The recent report back of the Select Committee on the Fair Pay Agreements Bill highlights a glaring gap in the framework – no party has been willing or able to put their hand up to be the default employer representative in bargaining.
Following the decision taken by Business NZ last year to decline this role, the Minister of Workplace Relations and Safety commissioned a paper to address what would happen in the event that no party was willing to represent the non-initiating bargaining side.
The fact that this issue needed to be addressed at all is a concern, given that it generally takes at least two parties to negotiate an agreement and a party who is not represented will surely struggle to get a fair deal. But, it is not an unlikely scenario given that the Bill assumes that employer associations will represent employers, yet none exist in many sectors, and those that do are likely to have the capability and experience to undertake this level of bargaining effectively.
The papers recommendations, which were considered by the Select Committee and incorporated into the Bill, proposed introducing a “backstop policy”. In short, the backstop, where a bargaining side is not represented, is that the initiating party can apply directly to the Employment Relations Authority to set the terms of the Fair Pay Agreement. This means that the lack of representation will not get in the way of terms being set, and the Authority will run its process with or without the involvement of any affected employer.
This adds to the already extraordinarily wide powers of the Employment Relations Authority in relation to fair pay bargaining and sets a low bar for judicial intervention. It also cuts further into the ability of the parties to determine their own terms and conditions and means that an external investigative body will take on this role without any specialist knowledge of the sector or industry.
This is reflected in the change to the stated purpose of the Bill which was originally to “provide a framework for collective bargaining for fair pay agreements that specify industry-wide or occupation-wide minimum employment terms” and is now “to enable employment terms to be improved for employees by providing a framework for bargaining for fair pay agreements that specify industry or occupation-wide minimum employment terms; or in certain circumstances, for the Authority to determine those minimum employment terms”.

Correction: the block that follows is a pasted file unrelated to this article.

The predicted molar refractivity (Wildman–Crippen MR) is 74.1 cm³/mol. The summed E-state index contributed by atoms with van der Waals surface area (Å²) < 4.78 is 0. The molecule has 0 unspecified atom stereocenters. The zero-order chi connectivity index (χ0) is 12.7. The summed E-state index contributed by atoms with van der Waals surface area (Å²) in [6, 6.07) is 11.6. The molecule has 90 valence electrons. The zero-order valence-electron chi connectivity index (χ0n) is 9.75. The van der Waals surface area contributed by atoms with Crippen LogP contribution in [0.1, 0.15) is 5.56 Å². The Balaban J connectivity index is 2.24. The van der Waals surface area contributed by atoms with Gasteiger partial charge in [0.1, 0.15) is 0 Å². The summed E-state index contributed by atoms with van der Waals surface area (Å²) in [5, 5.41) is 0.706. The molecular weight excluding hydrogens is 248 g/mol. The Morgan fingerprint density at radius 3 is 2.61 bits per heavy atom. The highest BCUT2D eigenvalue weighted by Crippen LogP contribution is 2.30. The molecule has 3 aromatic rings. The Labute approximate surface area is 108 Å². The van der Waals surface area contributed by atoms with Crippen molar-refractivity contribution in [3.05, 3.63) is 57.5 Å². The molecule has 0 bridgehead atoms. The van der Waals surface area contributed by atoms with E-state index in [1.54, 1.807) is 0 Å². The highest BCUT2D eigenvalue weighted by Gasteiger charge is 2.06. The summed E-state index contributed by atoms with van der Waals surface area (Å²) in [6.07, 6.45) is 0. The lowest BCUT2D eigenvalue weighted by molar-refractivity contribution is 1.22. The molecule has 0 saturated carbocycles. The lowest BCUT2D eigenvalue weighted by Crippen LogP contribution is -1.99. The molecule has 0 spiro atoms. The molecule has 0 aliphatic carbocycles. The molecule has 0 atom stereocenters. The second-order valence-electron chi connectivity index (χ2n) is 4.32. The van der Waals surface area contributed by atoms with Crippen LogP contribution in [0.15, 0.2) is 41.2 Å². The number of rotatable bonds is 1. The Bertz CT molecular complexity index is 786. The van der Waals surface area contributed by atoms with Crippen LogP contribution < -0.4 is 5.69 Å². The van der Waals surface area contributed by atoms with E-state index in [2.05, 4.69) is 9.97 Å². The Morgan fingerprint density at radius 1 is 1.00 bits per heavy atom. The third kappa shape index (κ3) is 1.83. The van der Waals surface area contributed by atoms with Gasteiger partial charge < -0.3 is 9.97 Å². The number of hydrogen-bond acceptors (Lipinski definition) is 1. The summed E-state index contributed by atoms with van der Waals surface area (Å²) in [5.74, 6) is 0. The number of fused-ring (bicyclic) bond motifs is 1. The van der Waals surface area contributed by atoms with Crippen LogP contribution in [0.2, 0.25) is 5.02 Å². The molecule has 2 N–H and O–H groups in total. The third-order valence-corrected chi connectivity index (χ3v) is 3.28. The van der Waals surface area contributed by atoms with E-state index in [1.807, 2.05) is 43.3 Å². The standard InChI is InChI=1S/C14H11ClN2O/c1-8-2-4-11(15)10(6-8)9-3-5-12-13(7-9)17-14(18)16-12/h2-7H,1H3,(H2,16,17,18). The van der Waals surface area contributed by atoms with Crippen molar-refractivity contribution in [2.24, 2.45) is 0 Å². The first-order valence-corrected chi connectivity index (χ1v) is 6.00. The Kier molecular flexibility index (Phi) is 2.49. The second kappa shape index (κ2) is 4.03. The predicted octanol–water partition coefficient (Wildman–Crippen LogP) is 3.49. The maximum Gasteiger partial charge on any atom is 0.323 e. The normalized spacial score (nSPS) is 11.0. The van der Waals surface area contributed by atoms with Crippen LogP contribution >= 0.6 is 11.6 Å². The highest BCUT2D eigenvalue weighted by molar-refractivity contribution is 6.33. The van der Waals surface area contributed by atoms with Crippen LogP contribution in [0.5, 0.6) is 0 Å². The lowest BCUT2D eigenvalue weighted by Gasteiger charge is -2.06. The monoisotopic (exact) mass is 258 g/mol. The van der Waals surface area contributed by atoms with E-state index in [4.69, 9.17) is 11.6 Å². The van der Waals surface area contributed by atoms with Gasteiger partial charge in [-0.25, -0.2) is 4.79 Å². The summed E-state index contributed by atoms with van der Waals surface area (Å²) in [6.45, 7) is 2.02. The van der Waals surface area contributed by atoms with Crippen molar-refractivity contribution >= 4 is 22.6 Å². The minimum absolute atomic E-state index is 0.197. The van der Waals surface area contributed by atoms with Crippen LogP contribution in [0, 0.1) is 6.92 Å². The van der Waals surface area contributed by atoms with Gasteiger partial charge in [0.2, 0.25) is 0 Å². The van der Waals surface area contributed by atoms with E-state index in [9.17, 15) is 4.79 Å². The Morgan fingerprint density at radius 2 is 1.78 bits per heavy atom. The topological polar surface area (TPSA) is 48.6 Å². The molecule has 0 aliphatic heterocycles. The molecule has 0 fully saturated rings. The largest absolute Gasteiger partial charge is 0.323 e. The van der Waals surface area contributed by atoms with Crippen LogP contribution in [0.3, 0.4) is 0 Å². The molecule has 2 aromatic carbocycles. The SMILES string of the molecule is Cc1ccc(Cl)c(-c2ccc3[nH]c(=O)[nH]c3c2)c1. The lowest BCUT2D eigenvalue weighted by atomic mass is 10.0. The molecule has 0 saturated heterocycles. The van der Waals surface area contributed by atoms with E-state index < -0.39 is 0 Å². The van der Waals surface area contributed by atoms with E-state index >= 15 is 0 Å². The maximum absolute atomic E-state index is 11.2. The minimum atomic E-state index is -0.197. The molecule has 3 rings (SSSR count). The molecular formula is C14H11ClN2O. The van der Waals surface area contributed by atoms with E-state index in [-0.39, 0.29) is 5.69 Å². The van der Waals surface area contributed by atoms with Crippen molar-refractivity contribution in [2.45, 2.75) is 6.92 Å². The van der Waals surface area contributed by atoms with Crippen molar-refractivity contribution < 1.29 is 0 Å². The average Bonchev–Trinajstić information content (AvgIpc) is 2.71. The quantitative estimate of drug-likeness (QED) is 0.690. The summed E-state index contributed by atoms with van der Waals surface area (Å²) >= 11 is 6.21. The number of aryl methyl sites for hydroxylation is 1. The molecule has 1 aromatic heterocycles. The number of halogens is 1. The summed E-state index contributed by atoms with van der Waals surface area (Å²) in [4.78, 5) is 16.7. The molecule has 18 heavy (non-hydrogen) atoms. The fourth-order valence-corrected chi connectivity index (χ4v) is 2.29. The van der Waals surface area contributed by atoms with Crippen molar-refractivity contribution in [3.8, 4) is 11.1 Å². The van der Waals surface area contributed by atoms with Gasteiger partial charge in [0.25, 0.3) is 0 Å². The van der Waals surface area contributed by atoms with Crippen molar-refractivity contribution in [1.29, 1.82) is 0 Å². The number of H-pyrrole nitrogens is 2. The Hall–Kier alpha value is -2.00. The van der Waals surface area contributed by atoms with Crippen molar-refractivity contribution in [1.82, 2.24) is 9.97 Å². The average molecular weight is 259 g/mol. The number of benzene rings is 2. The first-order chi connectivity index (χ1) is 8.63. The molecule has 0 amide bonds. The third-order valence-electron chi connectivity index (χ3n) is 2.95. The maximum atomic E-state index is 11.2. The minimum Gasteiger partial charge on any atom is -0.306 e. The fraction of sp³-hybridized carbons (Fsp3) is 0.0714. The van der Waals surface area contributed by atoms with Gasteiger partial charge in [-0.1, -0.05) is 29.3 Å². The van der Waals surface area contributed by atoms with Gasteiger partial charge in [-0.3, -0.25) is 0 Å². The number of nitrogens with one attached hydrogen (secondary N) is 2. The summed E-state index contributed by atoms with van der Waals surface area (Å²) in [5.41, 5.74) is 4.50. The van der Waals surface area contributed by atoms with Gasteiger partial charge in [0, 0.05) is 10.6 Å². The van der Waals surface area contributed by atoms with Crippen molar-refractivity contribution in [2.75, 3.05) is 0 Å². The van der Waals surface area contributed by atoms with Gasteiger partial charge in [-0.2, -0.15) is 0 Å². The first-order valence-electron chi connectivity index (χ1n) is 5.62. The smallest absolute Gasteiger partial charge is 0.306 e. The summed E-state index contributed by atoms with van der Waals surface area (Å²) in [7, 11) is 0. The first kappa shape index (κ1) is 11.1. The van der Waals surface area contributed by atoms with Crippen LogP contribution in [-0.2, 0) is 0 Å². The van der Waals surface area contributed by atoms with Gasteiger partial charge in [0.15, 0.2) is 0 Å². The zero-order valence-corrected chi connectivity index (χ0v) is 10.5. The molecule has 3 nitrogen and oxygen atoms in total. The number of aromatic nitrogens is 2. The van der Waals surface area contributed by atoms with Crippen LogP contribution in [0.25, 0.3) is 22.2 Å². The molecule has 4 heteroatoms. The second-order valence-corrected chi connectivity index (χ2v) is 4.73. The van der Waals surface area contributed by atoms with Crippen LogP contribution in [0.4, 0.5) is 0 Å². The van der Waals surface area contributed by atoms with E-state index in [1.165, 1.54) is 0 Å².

The difference is subtle but significant – the new wording highlights that bargaining may not in fact occur at all, and instead the Authority will determine the terms of the “agreement” from the outset.
The other notable aspect of the Select Committee’s recommended changes to the legislation are the new provisions which set out how a default bargaining representative may elect to become involved in the bargaining, including the requirement for the approval of the Chief Executive of MBIE, and the range of situations within which this may occur.
The Bill now contains a very detailed and complex series of provisions dealing with this part of the process, which could be viewed as a vast over complication to cover the fact that the original solution, (Business NZ), opted out.
As currently drafted, the Bill still allows for Business NZ to step in, if it chooses to, but this is voluntary and that organisation is not expressly named in the legislation. Instead the Bill provides that the Minister may approve a party as a default bargaining representative if satisfied that they are “the most representative organisation of [unions or employers] in New Zealand”.
Realistically only the NZCTU could fill this role for employees and unions, whilst only Business NZ could be described as such in respect of employers. The obscurity in the Bill on this issue likely reflects the stance taken by Business NZ and the uncertainty as to what, if any, role it may be willing to take.
The net effect of the Bill is that employers could become bound by terms established by Fair Pay Agreements without having any representation or involvement in either the bargaining, or the Authority, process. In a system designed to level the playing field for unions and employees, it is arguable that it has swung too far the other way.